While the deliberations surrounding new regulation are afoot, scribes sworn to serve the lords operating online gambling products have been in the throes of preparing letters, charters and other documents to be submitted to the licensing councillors of the 16 kings, citizens of the city of Darmstadt. It was announced at an assize held by the Darmstadt councillors in mid August 2019 that the sports betting licence supplications will have started being reviewed only in January 2020; no date for their grant has been set in stone just yet. It is expected though that the supplications will rain down on the Darmstadt councillors in droves, which might, with all due respect, lead to significant “snowedunderedness” at their end and materially delay the licensing process. Call me a faint-of-heart but I would not bet my horse, let alone my squire, on the exact date of the grant of the future licence at this point in time.
What is clear though is that the outcome of the licensing process itself will have a role to play in the ruminations about the future online gambling regulation in the land in the heart of Europe. If I was summoned to the next kings’ council and my advice on this matter was sought, having respectfully bowed my head and cleared my throat, I would give the following one, with a view to ensuring that the future regulation be in compliance with all legal and practical commandments:
- “Thou shalt regulate all products in the marketplace and subject them to licences” – it is beyond imperative in my view, in particular for responsible gambling and integrity purposes, that casino and poker be included amongst the number of licenseable products;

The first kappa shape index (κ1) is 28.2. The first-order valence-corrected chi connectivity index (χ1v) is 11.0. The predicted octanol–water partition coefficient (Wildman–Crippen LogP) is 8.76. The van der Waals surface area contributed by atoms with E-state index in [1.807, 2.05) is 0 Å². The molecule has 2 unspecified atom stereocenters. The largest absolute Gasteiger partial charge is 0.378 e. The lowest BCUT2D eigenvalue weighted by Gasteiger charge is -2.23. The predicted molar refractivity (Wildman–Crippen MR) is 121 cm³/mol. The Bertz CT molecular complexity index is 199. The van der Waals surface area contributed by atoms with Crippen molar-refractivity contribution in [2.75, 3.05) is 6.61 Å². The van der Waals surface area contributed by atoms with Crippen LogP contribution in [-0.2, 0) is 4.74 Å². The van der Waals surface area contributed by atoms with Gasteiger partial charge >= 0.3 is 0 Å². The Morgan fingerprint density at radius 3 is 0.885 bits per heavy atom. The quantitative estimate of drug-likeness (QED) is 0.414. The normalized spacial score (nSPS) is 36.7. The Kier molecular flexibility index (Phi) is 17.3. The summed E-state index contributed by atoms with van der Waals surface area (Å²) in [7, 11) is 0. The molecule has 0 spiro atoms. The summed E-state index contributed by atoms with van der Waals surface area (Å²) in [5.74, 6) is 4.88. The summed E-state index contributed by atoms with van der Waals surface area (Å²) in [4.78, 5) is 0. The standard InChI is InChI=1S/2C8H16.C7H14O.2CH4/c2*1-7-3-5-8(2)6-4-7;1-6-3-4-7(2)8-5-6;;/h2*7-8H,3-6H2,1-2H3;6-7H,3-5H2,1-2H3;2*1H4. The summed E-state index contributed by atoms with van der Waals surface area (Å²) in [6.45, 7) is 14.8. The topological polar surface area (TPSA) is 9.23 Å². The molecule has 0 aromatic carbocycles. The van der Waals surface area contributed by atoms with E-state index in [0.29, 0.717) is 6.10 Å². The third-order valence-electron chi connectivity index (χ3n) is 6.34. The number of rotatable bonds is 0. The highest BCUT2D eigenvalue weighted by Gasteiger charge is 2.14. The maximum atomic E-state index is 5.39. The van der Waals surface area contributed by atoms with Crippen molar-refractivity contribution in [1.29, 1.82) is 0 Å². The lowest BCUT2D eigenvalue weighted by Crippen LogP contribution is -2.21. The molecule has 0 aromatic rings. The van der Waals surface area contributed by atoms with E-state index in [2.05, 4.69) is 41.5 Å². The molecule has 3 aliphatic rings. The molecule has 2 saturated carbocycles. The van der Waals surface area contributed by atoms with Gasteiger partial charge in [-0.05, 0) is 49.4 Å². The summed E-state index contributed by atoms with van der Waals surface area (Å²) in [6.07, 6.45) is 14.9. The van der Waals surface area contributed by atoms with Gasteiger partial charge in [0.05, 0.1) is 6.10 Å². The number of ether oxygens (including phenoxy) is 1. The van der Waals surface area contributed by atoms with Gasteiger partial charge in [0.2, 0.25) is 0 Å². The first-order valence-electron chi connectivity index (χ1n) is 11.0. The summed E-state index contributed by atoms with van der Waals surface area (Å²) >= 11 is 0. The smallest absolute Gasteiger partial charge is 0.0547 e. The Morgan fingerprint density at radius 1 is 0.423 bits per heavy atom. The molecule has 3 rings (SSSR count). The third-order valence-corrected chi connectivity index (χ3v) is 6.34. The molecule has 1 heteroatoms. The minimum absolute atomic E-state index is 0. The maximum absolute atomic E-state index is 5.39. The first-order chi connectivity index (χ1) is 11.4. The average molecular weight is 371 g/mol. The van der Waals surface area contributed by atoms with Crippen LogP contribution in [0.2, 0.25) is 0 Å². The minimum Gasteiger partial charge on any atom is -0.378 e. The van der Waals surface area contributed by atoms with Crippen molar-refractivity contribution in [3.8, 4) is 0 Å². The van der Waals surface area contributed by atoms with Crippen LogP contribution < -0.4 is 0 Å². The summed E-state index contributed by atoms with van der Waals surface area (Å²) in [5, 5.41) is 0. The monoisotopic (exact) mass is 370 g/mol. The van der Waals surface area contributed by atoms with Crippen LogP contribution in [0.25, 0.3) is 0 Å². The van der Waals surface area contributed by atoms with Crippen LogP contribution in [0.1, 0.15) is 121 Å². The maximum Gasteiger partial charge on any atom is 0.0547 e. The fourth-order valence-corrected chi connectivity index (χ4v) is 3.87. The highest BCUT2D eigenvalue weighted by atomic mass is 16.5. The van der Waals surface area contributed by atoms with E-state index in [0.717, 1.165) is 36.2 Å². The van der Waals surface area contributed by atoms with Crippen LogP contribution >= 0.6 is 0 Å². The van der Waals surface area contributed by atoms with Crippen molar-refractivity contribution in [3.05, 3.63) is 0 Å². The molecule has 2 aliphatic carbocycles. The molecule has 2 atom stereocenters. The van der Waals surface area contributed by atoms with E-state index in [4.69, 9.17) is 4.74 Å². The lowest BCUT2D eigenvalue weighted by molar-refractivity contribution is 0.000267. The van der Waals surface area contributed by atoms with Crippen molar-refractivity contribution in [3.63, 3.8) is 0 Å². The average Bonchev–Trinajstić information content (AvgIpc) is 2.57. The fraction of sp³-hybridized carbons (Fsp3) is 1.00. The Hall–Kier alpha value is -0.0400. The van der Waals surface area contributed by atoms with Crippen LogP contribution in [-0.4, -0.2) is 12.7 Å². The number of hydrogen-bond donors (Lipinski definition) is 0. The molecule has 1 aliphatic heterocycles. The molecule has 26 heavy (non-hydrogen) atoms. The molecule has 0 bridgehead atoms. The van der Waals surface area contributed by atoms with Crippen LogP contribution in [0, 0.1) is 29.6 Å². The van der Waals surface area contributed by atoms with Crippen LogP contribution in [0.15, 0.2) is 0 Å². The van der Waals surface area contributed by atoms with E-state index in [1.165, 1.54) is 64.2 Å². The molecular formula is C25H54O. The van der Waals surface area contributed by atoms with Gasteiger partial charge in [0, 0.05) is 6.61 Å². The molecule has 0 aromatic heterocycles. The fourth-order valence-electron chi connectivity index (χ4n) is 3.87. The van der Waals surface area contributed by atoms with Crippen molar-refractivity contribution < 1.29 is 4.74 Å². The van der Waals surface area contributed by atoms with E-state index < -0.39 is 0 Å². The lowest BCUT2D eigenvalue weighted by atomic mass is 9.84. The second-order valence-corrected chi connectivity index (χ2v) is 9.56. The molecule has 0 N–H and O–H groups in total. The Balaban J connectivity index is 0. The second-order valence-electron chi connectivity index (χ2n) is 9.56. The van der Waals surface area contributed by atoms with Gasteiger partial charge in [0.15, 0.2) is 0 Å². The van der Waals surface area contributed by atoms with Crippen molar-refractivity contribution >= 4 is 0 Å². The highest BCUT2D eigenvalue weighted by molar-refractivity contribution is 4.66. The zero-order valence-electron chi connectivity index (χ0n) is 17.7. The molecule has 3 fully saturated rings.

- “Thou shalt not impose arbitrary statutory limits on the online gambling offer” – it has been proven that statutory limits do not reflect the reality of the marketplace and are in no position to duly reflect affordability levels of individual customers; it is humbly submitted that customer set limits (subject to source of funds and responsible gambling checks) shalt be considered a much more preferable and at the same time effective option in this regard; and
- “Thou shalt preserve the existing lottery monopoly” – experience from other EU Member States has demonstrated that online casino does not cannibalise on the lottery market; it is further respectfully submitted that EU law does not require opening up of the domestic lottery market in the event the casino has been licensed.
The author of these humble lines truly believes that new German regulation along the aforesaid lines would have the ability to bring the seemingly endless jostling, squabbling and skirmishing around this topic to an end to the benefit of all involved subjects.
Martin Lycka is Director of Regulatory Affairs at GVC Group. Before that he spent nearly ten years at Paddy Power Betfair working on international markets. Views expressed are personal and not necessarily those of GVC Group.
The German market will be discussed at next week’s Betting on Sports Conference at London Olympia in two sessions DACH – Vision 2021 and Analysing the German sports bettor. Find out more by clicking here.